Two decades ago, businesses in Arlington were mostly small, locally owned firms that served county residents.
But as high-rise development came along, so did major regional and national corporations employing hundreds of workers. The growth has been so spectacular that the daytime population of office and service workers -- 156,400 -- comes close to the county's total residential population of 158,900.
The county government, in an effort to involve these new, larger firms in civic issues, has formed the Business Roundtable. The group has a dozen members representing the major firms doing business in Arlington, including developers, hotels, banks and high-tech computer companies.
"There has not really been a forum where the senior management people of the major employers could get together," said County Board Chairman John G. Milliken.
"There are a growing number of people who are Arlington residents during the day and have an impact on the community, and we need to have them participate in the process. We will need help from them, and we need input from them," Milliken said.
Groups such as the Arlington Chamber of Commerce have traditionally represented its members on issues such as business license taxes. But its chief goal is to represent those firms that have joined it, and not all companies in the county are members, said Tom Parker, Arlington's economic development chief.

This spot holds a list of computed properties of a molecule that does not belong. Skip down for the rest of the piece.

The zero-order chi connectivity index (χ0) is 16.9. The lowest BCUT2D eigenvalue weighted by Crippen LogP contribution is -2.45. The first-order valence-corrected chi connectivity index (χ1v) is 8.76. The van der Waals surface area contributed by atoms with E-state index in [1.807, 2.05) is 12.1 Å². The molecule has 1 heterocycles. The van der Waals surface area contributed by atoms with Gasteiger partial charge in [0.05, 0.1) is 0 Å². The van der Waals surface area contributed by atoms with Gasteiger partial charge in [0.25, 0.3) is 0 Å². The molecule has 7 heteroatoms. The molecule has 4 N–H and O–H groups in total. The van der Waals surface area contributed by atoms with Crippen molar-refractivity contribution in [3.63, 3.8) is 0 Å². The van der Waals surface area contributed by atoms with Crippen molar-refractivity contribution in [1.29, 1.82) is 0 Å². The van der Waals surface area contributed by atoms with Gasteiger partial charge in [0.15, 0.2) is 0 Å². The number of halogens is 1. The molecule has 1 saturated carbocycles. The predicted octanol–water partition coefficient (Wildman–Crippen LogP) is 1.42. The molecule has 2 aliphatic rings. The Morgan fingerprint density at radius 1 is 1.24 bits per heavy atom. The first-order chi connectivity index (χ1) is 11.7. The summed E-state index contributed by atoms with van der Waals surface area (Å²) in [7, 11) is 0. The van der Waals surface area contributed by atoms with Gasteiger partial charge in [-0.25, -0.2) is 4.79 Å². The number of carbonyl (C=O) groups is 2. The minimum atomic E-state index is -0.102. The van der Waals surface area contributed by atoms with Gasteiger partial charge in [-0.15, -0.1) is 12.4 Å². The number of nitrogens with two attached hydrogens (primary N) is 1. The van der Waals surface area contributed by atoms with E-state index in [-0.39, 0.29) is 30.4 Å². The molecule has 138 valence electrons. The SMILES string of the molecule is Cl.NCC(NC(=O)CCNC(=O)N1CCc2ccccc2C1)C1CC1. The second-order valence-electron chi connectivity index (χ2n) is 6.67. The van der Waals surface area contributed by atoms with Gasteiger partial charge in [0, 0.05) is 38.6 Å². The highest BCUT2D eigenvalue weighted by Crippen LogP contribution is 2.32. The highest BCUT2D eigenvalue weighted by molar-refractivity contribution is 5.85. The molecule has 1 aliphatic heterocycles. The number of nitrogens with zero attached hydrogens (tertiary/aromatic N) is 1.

The purpose of the round table will be to discuss issues of concern to both business and the broader community, Parker said.
The round table meets four times a year and is putting together a list of what it considers key issues, said Ernst Volgenau, president and chief executive officer of the SRA Corp. and chairman of the Business Roundtable.
These include the future availability of a qualified work force, housing, transportation, parking, day care and attracting business, he said.
What happens then is still to be decided by the County Board and the round table members, "but if there's an issue that we all feel is particularly important, we could sit down and figure out a way to ameliorate it," Volgenau said.
Volgenau's firm, Systems Research Applications, is typical of the types of firms county officials are trying to involve in civic matters.
Volgenau started the company in the basement of his Reston home in 1978. It now employs 430 people, 350 of them in a gleaming glass office tower on North 15th Street. For four years, the company has been on Inc. magazine's list of the 500 fastest growing private companies in the country. It specializes in developing computer and information systems.
Other members of the round table include developer Giuseppe Cecchi and officials of firms such as Bell Atlantic, Sovran Bank and Gannett Co. The round table will function for two years and may then become an adjunct of the county's Chamber of Commerce, Volgenau said.
The chamber has welcomed the formation of the round table, said chamber president Monte Davis.
While the round table also represents business interests, its role, which is to discuss larger community issues rather than exclusively business matters, is different and the two groups are not rivals, she said.
Davis, a vice president of Central Fidelity Bank, is a member of the round table, as are several other present and former chamber officials. Some representatives from small businesses in the county also belong to the round table.